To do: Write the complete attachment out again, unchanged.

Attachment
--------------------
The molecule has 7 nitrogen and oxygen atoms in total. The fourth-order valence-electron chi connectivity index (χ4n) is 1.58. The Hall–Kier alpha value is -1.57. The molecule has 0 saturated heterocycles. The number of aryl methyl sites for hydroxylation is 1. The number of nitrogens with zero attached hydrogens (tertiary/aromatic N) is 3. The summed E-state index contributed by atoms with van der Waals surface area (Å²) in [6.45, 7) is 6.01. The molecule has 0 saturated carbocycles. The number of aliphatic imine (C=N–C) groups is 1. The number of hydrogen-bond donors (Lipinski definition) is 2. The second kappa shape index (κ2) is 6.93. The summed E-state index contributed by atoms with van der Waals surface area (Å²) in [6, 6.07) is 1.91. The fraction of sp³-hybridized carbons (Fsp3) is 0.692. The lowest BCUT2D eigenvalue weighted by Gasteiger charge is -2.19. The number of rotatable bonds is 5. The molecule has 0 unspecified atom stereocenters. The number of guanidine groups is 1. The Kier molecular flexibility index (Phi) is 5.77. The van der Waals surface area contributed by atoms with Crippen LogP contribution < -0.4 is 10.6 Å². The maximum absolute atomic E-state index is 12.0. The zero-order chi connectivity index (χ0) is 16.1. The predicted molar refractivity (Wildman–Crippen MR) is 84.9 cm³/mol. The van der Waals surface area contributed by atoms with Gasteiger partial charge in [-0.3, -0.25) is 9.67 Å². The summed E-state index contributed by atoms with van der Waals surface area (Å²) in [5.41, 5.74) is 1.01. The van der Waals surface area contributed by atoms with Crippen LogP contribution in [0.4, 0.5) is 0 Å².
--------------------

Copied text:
The molecule has 7 nitrogen and oxygen atoms in total. The fourth-order valence-electron chi connectivity index (χ4n) is 1.58. The Hall–Kier alpha value is -1.57. The molecule has 0 saturated heterocycles. The number of aryl methyl sites for hydroxylation is 1. The number of nitrogens with zero attached hydrogens (tertiary/aromatic N) is 3. The summed E-state index contributed by atoms with van der Waals surface area (Å²) in [6.45, 7) is 6.01. The molecule has 0 saturated carbocycles. The number of aliphatic imine (C=N–C) groups is 1. The number of hydrogen-bond donors (Lipinski definition) is 2. The second kappa shape index (κ2) is 6.93. The summed E-state index contributed by atoms with van der Waals surface area (Å²) in [6, 6.07) is 1.91. The fraction of sp³-hybridized carbons (Fsp3) is 0.692. The lowest BCUT2D eigenvalue weighted by Gasteiger charge is -2.19. The number of rotatable bonds is 5. The molecule has 0 unspecified atom stereocenters. The number of guanidine groups is 1. The Kier molecular flexibility index (Phi) is 5.77. The van der Waals surface area contributed by atoms with Crippen LogP contribution < -0.4 is 10.6 Å². The maximum absolute atomic E-state index is 12.0. The zero-order chi connectivity index (χ0) is 16.1. The predicted molar refractivity (Wildman–Crippen MR) is 84.9 cm³/mol. The van der Waals surface area contributed by atoms with Gasteiger partial charge in [-0.3, -0.25) is 9.67 Å². The summed E-state index contributed by atoms with van der Waals surface area (Å²) in [5.41, 5.74) is 1.01. The van der Waals surface area contributed by atoms with Crippen LogP contribution in [0.4, 0.5) is 0 Å².